The Macalope Weekly: An appointment with disappointment
By The Macalope, Macworld
We love Apple, right? But let’s face facts: It’s a company. And sooner or later any company is going to disappoint you. It’s like the old joke about why dogs do that thing that they can do but that humans and Macalopes can’t—no matter how many hours they devote to stretching out. They do it because they can. And it’s just in their nature.
(Although, frankly, sometimes the Macalope thinks his dog is just showing off.)
Don’t fret, though—Apple’s not the only beloved company that wants to taste your sweet tears of disappointment. Google wants in on that action, too!
Early in the week, Forrester Research issued a report that said Apple’s iOS devices meet many enterprise security needs. It’s a qualified endorsement, but it’s progress! Forrester is the kind of firm that produces white papers that other, even stodgier firms hold up in meetings to defend their highly controversial decision to implement Windows 7, instead of Windows XP for the tenth year in a row.
If I can
make it there,
I’ll make it
Sadly, Apple’s lucky numbers this week seem to be imaginary numbers (“You will face great challenges! Your lucky numbers are the square root of anything negative!”).
Well, OK. It’s not like there haven’t been exploits of systems highly touted as the choice for corporate computing before. And, really, one Forrester white paper isn’t enough to make corporate IT managers drop 25 years of anti-Apple bias. But the timing is reminiscent of finally getting that girl you’ve been chasing to go on a date with you—and then getting seated in a restaurant right next to your ex.
The Macalope’s just going to come out and say it: patents are stupid. He’s all for making sure inventors don’t get screwed by people jacking their ideas, but the current system is broken. Too often it’s about locking up vague concepts or entire markets that look promising in the future.
And those little black-and-white drawings? What the heck is that all about? Hey, patents, 1790 sent a messenger on horseback: It wants its design ethic back.
People were concerned late last week when Apple patent applications for a variety of iOS apps started showing up. Apple’s already the App Store gatekeeper, they said; having the company trying to lock up app ideas doesn’t seem like a good trend.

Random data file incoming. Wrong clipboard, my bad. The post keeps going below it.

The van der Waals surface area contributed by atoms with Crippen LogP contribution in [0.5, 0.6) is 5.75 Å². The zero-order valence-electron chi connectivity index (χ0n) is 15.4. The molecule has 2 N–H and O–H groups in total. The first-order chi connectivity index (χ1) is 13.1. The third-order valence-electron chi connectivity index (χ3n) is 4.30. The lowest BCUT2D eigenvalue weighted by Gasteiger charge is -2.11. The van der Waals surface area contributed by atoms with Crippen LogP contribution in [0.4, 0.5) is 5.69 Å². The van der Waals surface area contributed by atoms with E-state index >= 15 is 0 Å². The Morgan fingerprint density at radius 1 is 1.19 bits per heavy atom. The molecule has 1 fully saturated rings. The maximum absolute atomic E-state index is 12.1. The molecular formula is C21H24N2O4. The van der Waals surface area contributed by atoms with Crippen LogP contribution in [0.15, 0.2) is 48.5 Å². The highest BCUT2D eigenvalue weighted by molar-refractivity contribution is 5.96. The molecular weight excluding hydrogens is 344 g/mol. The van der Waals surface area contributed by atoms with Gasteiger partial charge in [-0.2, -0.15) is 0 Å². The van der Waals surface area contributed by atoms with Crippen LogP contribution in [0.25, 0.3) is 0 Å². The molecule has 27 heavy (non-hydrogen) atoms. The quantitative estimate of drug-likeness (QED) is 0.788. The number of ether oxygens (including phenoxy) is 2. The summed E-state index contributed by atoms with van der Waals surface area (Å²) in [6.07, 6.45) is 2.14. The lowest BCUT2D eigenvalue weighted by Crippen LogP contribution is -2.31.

Hmm. You know, that is disturbing, but it’s just sort of vaguely disturbing. Is there any gasoline we can throw on that fire?
For the link-adverse, someone at Apple unwisely copied the interface of an existing third-party app into one of those charmingly anachronistic black-and-white drawings and stuck it into the company’s patent application. And when the Macalope says “copied” he means exact copy. If this app had appeared on the front page of the Wall Street Journal, this would be the hedcut next to the article.
The Macalope’s no patent lawyer (after all this complaining about patents wouldn’t it be funny if he were?), so he can’t tell you whether Apple’s actually trying to patent what Where To? does. Heck, the makers of Where To? can’t even figure that out. Frankly, just reading patents makes the Macalope’s head hurt. Then he has to lie down and summon the nymphs who massage his brow.
(You don’t have brow-massaging nymphs? Oh, you should. It’s a perfectly legitimate trade, you know. No hanky-panky, just quality brow-massaging.)
At best, this misappropriation is an ill-advised use of someone else’s interface as a simple reference to a related service. At worst, it’s out-and-out theft.
It does seem highly improbable that Apple decided to just appropriate an idea from one of its third-party developers, though. That’d be crazy, right?
This week there was ample evidence that Google’s sizing itself up to fill Microsoft’s oversized clown shoes. Waste a bunch of time, effort, and money on a half-baked technology only to hastily kill it? CHECK. Cut back-room deals that attempt to cement your monopoly status? CHECK.
For its part, Google categorically deniesThe New York Times’s piece, which says the search giant was attempting to make an agreement with Verizon to skirt net neutrality and get its content delivered faster.
@NYTimes is wrong. We’ve not had any convos with VZN about paying for carriage of our traffic. We remain committed to an open internet.
Hmm, that’s pretty good, but something seems off. Maybe it’s just Twitter’s 140-character limit that makes it seem a little weaselly. Verizon’s more verbose denial, however, is even worse.
As we said in our earlier FCC filing, our goal is an Internet policy framework that ensures openness and accountability, and incorporates specific FCC authority, while maintaining investment and innovation.
Truth be told, the brown and furry one doesn’t really think Google’s the next Microsoft any more than Apple is. No, he believes that each capitalist entity is its own beautiful flower, distinct unto itself.